Blankenship begins job in Fulbright
If students wandering around in Old Main have seen a guy who looks like a student working in a private office, don’t worry. Fresh-faced Jason Blankenship is the newest member of the Fulbright Honors program staff. Although he is one of the youngest in his field, Blankenship does not see his age as an obstacle, he said. In fact, having youth on his side gives Blankenship an edge.
“Being 31 really works to my advantage with counseling students, because I still look like one,” Blankenship said. As Assistant Director of Honor Studies, Blankenship’s main job is to advise four-year honors students on course selections that will help them progress with their degree. He also works closely with graduation distinction within the honors program. However, Blankenship isn’t alone in his work.
“I have a great support staff in Martin and Mary-Ellen; and working with Dr. Sidney Burris has been a great professional experience,” Blankenship said.
Blankenship says he finds satisfaction in his work because he was in the shoes of the students he advises not too long ago.
Hailing from the small town of Melbourne, Ark., Blankenship came to the UA with his major undeclared. In addition to earning a master’s degree in English, Blankenship also spent his college years working for the UA admissions office and later for the graduate assistantship at the Fulbright advising center. These jobs allowed him get to know the UA better and to intern himself. Through his work as an undergraduate, Blankenship learned about the advising position and knew it was for him.
“I enjoy my interaction with the honor students because they are motivated to do well academically. So many of them are self-motivated when it comes to school. My job gives me the opportunity to mediate between students, teachers and departments concerning the honors program,” Blankenship said.
When not molding young minds, Blankenship takes time to take care of his dog, Sheila. Blankenship also makes time for his other hobbies, which include tennis and reading works by his favorite authors Joan Didion and Henry James. His love of reading was first sparked by his interest in the Olympics.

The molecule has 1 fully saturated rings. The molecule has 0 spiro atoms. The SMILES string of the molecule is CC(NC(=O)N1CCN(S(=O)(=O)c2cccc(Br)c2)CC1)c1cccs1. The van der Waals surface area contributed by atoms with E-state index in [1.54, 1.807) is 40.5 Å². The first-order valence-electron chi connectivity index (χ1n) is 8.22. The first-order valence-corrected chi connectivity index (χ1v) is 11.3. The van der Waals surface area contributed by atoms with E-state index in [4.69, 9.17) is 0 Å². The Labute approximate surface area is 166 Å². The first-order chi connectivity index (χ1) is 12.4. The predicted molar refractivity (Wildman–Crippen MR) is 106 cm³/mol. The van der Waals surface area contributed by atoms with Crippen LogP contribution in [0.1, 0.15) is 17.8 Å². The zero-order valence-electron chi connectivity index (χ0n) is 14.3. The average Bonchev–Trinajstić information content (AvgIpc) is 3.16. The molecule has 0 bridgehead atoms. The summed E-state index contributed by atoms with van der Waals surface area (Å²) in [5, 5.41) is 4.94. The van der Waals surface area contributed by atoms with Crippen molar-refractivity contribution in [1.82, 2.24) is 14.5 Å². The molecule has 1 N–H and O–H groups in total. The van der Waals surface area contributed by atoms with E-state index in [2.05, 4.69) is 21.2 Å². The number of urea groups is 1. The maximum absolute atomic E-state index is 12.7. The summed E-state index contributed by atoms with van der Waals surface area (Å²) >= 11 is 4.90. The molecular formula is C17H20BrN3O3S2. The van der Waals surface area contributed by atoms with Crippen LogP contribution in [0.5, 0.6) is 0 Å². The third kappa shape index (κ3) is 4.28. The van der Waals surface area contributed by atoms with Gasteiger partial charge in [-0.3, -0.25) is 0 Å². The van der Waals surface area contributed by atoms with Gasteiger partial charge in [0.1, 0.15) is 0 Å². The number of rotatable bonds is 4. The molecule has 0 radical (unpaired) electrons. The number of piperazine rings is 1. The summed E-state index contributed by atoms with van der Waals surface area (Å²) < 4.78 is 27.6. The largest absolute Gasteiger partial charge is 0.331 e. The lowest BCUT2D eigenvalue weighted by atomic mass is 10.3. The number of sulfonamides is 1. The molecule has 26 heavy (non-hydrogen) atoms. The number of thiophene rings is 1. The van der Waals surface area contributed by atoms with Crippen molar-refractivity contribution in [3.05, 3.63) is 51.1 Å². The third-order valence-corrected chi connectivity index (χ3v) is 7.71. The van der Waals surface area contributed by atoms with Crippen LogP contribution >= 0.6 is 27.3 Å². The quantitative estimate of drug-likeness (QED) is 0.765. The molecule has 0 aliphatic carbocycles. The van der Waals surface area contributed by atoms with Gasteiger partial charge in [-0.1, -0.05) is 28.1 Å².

“One of my first memories of the Olympics is the 1984 games because they were the first time I actually sat down and watched the entire thing,” Blankenship said. “After that I read everything I could about the Olympics. The whole concept of the games is amazing.”
Although he loves the games, Blankenship wishes the American coverage was broadened to show athletes outside of the U.S. team. Blankenship believes that one of the best things about the Olympics is that it lets viewers fall in love with new sports, which aren’t usually featured on American television. Like college, the Olympics give people the opportunity to be exposed to something new.
“The same idea occurred for me in college, in my degree programs,” he said. “I majored in Anthropology, but had no idea what this field was about when I graduated high school. I took a class from a professor, Ted Swedenburg, and thought, ‘I want to know what this man knows,’ so I took another class. I wanted to learn about ideas that I didn’t know I loved,” he said.
“The same thing happened in my M.A. program in English when I read, ‘The portrait of a Lady’ and ‘The Faerie Queen.’ I loved something I didn’t know I could love. Just like rowing, diving, or the high jump at the Olympics,” Blankenship said.
Perhaps someday when he’s done advising UA students, Jason Blankenship will have a chance to pursue his other dream job – to be a tennis commentator for ESPN.